7. 7. Better information, better decisions The risk and compliance challenge for financial institutions “We assess any control weakness that we find both by their root causes, so we know how to fix them, and by their impact, so we know how they adversely affect the risk profile of the group,” says Barclay’s Mr Carawan. “That means we have a wealth of data and information about risk, which the regulators like.” Standardised processes Building an enterprise-wide layer of risk and compliance on top of existing processes can seem like a daunting task. When individual sources of assurance and compliance activities are run separately and rarely interface—either personally or by means of risk systems and IT infrastructure—successful integration can demand considerable time and resources. Much depends on the extent to which existing risk processes have already been standardised, says GE’s Mr Krakowiak. The company created a single framework for risk management across its entire enterprise, spanning both the financial and industrial businesses. GE’s longstanding commitment to the standardisation of business processes made this a more straightforward task than it might otherwise have been. “We already had a very process-oriented approach to the operational side of our business,” he explains. “For example, we have a standard review process for our compliance, and we use standard processes for budget planning and strategy planning. So we already had a pretty good framework that we could take up a level in terms of looking at enterprise risk.” A successful enterprise-wide view of risk and compliance depends on managing the opposing requirements for centralisation and decentralisation. On the one hand, there needs to be a central function that can aggregate risk and compliance information from the business. Without it, senior executives cannot effectively make business decisions regarding how to manage risk and take advantage of potential business opportunities. Yet at the same time, risk needs to be owned by the business, within an established framework. “It’s really important to have risk people close to the business so that they can help managers with a specific set of risks that need to be managed,” notes Mr Munro. “You need to walk that fine line between collaboration and independence.” Open dialogue Frequent dialogue between risk functions and the lines of business is essential. The relationship should be symbiotic: managers should be confident that the risk management process adds value to their role, while risk professionals should be able to use their dialogue with business leaders to gain a better picture of overall enterprise risk. In some firms, this requires a shift in perceptions of the risk function. Rather than being seen as a “preventer” of business whose role is to impose limits and controls, it needs to be perceived as an “enabler” that can offer valuable advice. To gain the confidence of business managers, risk professionals should demonstrate commercial understanding and a willingness to provide constructive input to help managers meet their objectives.6 © The Economist Intelligence Unit Limited 2010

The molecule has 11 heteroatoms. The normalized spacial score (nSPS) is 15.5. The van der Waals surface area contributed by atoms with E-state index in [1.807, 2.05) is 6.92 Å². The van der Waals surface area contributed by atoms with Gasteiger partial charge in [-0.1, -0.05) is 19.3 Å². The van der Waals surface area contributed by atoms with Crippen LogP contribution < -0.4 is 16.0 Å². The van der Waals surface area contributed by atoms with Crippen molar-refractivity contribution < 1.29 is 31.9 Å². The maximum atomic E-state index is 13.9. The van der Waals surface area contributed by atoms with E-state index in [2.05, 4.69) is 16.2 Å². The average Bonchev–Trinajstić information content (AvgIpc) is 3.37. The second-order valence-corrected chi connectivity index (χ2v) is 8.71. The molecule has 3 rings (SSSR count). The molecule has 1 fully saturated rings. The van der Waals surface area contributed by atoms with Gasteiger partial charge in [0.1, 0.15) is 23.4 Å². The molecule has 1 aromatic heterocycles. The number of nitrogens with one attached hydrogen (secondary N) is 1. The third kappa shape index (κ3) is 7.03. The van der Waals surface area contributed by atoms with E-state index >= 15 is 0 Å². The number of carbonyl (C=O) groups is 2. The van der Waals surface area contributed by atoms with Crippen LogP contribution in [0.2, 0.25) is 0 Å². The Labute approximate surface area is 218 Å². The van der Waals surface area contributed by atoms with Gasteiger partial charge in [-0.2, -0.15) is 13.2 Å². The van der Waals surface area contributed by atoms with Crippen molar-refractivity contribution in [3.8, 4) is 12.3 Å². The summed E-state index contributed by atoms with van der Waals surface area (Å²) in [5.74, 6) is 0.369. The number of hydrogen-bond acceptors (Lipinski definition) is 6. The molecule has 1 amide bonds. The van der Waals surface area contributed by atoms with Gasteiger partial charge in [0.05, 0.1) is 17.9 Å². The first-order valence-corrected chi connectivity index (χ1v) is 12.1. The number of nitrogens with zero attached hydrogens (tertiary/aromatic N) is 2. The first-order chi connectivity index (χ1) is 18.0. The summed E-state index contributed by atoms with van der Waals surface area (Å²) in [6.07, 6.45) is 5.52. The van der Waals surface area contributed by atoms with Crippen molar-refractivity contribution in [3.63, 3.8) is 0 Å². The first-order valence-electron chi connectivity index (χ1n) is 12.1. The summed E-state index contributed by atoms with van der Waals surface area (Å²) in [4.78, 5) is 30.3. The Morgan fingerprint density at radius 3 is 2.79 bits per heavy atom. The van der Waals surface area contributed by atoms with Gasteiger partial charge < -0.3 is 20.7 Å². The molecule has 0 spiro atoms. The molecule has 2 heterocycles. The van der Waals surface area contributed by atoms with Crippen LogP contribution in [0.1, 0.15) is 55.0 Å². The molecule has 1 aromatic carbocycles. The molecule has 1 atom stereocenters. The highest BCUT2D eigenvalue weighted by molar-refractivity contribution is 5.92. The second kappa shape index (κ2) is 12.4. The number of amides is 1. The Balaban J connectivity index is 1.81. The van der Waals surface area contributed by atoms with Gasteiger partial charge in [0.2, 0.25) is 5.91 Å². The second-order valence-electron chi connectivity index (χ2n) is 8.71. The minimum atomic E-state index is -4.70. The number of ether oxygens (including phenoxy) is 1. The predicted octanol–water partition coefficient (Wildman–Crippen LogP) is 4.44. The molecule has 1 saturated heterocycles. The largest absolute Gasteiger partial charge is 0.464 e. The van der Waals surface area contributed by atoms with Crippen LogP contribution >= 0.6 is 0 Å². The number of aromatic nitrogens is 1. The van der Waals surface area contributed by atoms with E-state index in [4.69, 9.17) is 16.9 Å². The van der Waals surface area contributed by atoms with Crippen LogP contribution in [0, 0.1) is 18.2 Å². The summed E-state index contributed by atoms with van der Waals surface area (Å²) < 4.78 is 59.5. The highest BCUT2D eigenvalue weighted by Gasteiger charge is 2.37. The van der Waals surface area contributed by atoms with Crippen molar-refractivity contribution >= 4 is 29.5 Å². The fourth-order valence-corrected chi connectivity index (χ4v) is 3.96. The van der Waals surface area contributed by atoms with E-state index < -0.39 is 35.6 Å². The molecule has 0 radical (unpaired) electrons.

8. 8. Better information, better decisions The risk and compliance challenge for financial institutionsUntangling GRC A key metric for the success of this dialogue is theIn many organizations, GRC practices multiply throughout the firm andbecome disorganized, fragmented and overly complex. extent to which heads of business units and business managers proactively seek out the risk function Board of Directors to engage them in discussion about their plans. CEO Business managers will be more willing to listen to a risk or compliance function that is willing to roll up its sleeves and work with them to mitigate risks, rather than just waiving red flags. Getting away from silos Companies are increasingly focusing not only on risk management within their organisation, but on interdependencies with other companies within their network as well as the broader economy. “Companies are finally realising that there is a need to determine how an organisation can look at its risks from a Manual Multiple data inputs formats holistic perspective and figure out how those can be managed and monitored,” says Mr Apostolik. Poor data Duplication Little By aggregating risks at an enterprise level, institutional quality memory a company has a much better understanding of potential threats that could cause serious financial, Unnecessary Missed Inconsistent liquidity or reputational damage. GE’s new complexity handoffs terminology enterprise-wide risk approach is a good illustration. “We wanted to make sure that when we looked across Poor security Inflexibility the entire portfolio, we understood clearly the key things that could potentially put the franchise at risk,” reports Mr Krakowiak. “To get high returns, you have to take a certain level of risk, and we just wanted to make sure that we understood completely the risk we were taking, what some of the external factors were that could impact us, and what could prevent us from achieving our strategic objectives.” Aggregation of risk and compliance at the enterprise level also provides senior executives with the oversight they need to assess interdependencies and correlations across the business, and make adjustments accordingly. “You might find that you want to put in different limits or constraints, or adjust your capital allocation because what looks okay in one silo doesn’t necessarily look the same once you aggregate it at the enterprise level,” argues Mr Munro. People and technology Technology plays a vital role in automating the collection and analysis of data as well as the monitoring of key risk indicators. When implemented properly, it can help companies assess the impact of a risk against a particular objective, and increase visibility into the effectiveness of compliance efforts.7 © The Economist Intelligence Unit Limited 2010